Derek: That's not true. The risk is less, but in the study I mentioned above, there were men who developed IFIS from taking alfuzosin.

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    • Posted

      At least the odds are not so much against you in that case.

      What % in the study ? I've only read of floppy iris syndrome in relation to Tamsulosin but it must presumably happen under other circumstances.

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    • Posted

      From the article:

      IFIS occurred in 34.3% (24/70) of the tamsulosin group, 16.3% (7/43) of the alfuzosin group, and 4.4% (5/113) of the control group. Neither posterior capsular rupture nor significant surgical complications occurred in the case or control groups.

      The findings indicate that severe IFIS was statistically more likely with tamsulosin than alfuzosin (P = .036). Together with the control group, the substudy showed that moderate to severe IFIS can occur even in low-risk eyes, with no history of alpha blocker, in the absence of epinephrine use for irrigation.

      "Benign prostatic hyperplasia and cataracts are 2 of the most common conditions that normally occur with aging in men. So as the population ages, the prospect of IFIS will only increase," Dr. Chang told Medscape Medical News. Dr. Chang and coauthor John R. Campbell, MD, who is in private practice in Marin, California, were the first to report the symptoms, and name the syndrome, in 2005. "From the outset, we were impressed that [IFIS] seemed more often associated with tamsulosin than with nonselective alpha blockers, such as terazosin or doxazosin."

      Tamsulosin, alfuzosin, terazosin, and doxazosin are all alpha1-adrenergic antagonists, but tamsulosin is the only one that is selective for the alpha-1A receptor subtype that predominates in the prostate and iris smooth muscle. Tamsulosin and alfuzosin are clinically uroselective, with less incidence of postural hypotension.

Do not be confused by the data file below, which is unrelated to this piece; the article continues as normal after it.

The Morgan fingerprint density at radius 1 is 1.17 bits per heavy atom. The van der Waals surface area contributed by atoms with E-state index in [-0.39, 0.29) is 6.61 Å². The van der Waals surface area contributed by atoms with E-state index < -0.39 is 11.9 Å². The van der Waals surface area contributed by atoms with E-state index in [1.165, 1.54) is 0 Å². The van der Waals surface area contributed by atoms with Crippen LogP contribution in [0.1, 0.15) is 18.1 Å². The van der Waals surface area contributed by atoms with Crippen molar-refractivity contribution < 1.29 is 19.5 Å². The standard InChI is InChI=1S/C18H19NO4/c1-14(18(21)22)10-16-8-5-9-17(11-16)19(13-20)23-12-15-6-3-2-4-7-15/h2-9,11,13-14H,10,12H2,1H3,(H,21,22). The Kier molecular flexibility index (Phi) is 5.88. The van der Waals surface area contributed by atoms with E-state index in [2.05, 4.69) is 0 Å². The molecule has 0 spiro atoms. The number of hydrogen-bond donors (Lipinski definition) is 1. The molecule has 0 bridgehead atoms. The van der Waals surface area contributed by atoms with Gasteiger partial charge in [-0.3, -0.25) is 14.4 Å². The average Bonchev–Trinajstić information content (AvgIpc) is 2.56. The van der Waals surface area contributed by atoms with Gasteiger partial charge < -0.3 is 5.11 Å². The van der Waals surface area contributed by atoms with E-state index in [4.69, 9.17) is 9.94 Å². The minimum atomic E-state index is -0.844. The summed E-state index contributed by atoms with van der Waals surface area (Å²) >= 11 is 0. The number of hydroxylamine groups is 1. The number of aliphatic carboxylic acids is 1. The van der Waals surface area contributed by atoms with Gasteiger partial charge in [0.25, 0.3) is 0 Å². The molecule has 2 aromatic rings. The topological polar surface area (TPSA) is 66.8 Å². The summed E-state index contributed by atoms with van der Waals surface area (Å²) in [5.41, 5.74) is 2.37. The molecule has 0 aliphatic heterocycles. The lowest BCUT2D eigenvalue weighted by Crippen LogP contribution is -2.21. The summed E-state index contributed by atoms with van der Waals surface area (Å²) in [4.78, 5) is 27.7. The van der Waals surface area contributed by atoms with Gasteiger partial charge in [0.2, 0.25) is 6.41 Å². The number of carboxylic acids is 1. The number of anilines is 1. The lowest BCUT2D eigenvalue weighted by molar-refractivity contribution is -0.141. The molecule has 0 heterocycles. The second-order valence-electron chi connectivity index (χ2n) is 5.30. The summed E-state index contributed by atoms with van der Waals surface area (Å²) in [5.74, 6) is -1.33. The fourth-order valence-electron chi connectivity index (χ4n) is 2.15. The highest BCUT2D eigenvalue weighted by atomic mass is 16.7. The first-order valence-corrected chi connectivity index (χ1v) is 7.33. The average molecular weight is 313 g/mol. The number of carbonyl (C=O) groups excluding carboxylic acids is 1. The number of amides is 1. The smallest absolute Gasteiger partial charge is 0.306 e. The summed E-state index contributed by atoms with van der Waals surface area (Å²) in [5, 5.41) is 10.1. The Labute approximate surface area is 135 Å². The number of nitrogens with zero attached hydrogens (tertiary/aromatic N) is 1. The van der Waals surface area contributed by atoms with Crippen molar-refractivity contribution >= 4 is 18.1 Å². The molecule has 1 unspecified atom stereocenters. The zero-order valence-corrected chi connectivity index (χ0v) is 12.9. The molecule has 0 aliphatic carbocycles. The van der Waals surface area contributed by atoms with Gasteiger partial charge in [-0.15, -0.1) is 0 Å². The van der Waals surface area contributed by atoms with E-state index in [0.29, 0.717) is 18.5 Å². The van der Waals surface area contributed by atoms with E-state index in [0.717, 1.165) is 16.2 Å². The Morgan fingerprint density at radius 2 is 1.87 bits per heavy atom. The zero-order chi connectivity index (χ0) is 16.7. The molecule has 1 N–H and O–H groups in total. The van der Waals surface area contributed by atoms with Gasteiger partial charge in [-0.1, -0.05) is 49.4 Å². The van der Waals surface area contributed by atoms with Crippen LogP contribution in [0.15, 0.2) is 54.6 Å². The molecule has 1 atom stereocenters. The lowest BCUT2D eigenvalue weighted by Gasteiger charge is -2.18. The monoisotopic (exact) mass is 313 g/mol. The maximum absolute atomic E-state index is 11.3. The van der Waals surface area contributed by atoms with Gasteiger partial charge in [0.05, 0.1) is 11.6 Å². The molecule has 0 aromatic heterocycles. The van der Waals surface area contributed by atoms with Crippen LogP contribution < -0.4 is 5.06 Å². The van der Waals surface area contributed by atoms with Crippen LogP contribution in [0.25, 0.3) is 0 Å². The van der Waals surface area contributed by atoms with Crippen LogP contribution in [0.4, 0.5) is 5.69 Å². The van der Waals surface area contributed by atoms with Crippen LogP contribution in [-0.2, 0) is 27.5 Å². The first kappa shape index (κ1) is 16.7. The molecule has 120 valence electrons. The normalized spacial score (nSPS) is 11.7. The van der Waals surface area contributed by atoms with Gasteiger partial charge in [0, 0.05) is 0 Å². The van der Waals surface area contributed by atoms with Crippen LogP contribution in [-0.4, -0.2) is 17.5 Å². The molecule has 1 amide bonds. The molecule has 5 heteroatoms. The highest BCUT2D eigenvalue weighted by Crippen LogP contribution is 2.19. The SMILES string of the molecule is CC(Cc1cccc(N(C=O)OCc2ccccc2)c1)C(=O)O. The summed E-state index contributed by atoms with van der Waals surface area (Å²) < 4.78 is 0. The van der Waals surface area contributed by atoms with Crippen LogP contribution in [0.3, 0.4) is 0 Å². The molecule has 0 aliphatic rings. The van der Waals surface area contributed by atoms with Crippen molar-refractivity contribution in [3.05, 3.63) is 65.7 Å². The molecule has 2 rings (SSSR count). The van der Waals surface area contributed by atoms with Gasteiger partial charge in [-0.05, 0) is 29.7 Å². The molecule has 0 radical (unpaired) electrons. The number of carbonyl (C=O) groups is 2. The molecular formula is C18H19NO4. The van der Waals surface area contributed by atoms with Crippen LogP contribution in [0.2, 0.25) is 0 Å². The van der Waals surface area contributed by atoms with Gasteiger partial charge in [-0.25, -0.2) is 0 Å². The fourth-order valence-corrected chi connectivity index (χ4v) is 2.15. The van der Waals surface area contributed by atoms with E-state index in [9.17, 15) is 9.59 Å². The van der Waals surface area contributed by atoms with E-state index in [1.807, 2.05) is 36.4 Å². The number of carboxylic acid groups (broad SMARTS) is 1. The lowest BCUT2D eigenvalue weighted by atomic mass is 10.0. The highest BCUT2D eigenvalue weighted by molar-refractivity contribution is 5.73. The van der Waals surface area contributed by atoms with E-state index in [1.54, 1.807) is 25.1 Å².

"Our study showed that tamsulosin was more likely to cause severe IFIS," Dr. Chang told Medscape Medical News. "Therefore, a patient needing to start a uroselective alpha-1 antagonist might want to try alfuzosin first if they had any sign of a cataract."

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    • Posted

      Interesting article. Thank you for putting it up. There are so many side effects that doctors either do not know about, ignore or take a chance on.

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    • Posted

      With regards to tamsulosin, it is worse here in the states. When I first started alpha blockers, I asked my GP if there was anything else besides tamsulosin. He said there was not. After a couple of week on it, I decided I didn't like it (made my tinnitus worse and started having sexual side effects). So, I did some research and found alfuzosin, which is prescribed much more in Europe. My urologist knew of it but had never prescribed it. I sent my urologist that article on IFIS that I mentioned above. A couple of weeks later, I got a message from him saying that he and his department head were considering prescribing alfuzosin more. I sent the article to my GP, who also suffers from BPH and told him that I was now on alfuzosin. He responded saying that he was considering switching to alfuzosin.

      Most of these doctors are too busy or not interested in keeping up with what is current; preferring instead to have someone in their department tell them what to prescribe. My philosophy is to keep on top of things and question everything. I've lost two uros because of that, but at least the guy I have now is willing to listen.

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    • Posted

      Physicians are well rewarded by drug makers reps who leave samples for patients. The more prescriptions they write the more they are rewarded.

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    • Posted

      I'm not sure of the cost difference between them but in the UK GP's prescribe the cheaper option or a generic drug. My GP does not prescribe Avodart as there are cheaper generic alternatives. Pharmacists search out the cheapest version and we all complain that nearly every prescription is from a different maker and often from a different country usually East European.